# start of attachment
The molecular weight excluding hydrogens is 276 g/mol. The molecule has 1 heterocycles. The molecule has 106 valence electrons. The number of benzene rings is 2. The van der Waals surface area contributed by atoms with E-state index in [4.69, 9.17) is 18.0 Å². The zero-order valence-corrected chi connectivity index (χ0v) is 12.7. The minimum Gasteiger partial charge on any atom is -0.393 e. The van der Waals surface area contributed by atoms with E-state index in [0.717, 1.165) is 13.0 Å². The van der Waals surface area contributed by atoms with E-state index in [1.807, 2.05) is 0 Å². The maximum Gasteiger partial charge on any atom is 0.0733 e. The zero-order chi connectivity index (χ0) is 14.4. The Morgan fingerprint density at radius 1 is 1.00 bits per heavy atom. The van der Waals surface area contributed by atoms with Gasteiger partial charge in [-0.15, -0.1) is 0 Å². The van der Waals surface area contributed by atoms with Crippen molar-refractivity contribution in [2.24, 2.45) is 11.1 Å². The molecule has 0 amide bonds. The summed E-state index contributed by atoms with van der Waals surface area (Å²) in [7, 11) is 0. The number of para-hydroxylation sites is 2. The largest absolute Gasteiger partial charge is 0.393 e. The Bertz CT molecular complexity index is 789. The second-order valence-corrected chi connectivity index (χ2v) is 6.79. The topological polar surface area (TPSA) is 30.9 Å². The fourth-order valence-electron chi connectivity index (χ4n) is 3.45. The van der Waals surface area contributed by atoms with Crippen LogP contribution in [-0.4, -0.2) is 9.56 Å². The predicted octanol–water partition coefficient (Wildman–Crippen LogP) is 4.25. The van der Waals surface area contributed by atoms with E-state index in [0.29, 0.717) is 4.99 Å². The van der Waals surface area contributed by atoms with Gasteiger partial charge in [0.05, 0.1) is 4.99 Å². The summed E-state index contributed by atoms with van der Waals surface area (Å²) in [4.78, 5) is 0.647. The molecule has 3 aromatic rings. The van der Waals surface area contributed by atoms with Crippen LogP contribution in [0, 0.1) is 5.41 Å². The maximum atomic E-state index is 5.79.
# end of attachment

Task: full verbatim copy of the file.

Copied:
The molecular weight excluding hydrogens is 276 g/mol. The molecule has 1 heterocycles. The molecule has 106 valence electrons. The number of benzene rings is 2. The van der Waals surface area contributed by atoms with E-state index in [4.69, 9.17) is 18.0 Å². The zero-order valence-corrected chi connectivity index (χ0v) is 12.7. The minimum Gasteiger partial charge on any atom is -0.393 e. The van der Waals surface area contributed by atoms with E-state index in [0.717, 1.165) is 13.0 Å². The van der Waals surface area contributed by atoms with E-state index in [1.807, 2.05) is 0 Å². The maximum Gasteiger partial charge on any atom is 0.0733 e. The zero-order chi connectivity index (χ0) is 14.4. The Morgan fingerprint density at radius 1 is 1.00 bits per heavy atom. The van der Waals surface area contributed by atoms with Gasteiger partial charge in [-0.15, -0.1) is 0 Å². The van der Waals surface area contributed by atoms with Crippen molar-refractivity contribution in [2.24, 2.45) is 11.1 Å². The molecule has 0 amide bonds. The summed E-state index contributed by atoms with van der Waals surface area (Å²) in [7, 11) is 0. The number of para-hydroxylation sites is 2. The largest absolute Gasteiger partial charge is 0.393 e. The Bertz CT molecular complexity index is 789. The second-order valence-corrected chi connectivity index (χ2v) is 6.79. The topological polar surface area (TPSA) is 30.9 Å². The fourth-order valence-electron chi connectivity index (χ4n) is 3.45. The van der Waals surface area contributed by atoms with Crippen LogP contribution in [-0.4, -0.2) is 9.56 Å². The predicted octanol–water partition coefficient (Wildman–Crippen LogP) is 4.25. The van der Waals surface area contributed by atoms with E-state index in [0.29, 0.717) is 4.99 Å². The van der Waals surface area contributed by atoms with Gasteiger partial charge in [0.05, 0.1) is 4.99 Å². The summed E-state index contributed by atoms with van der Waals surface area (Å²) in [4.78, 5) is 0.647. The molecule has 3 aromatic rings. The van der Waals surface area contributed by atoms with Crippen LogP contribution in [0, 0.1) is 5.41 Å². The maximum atomic E-state index is 5.79.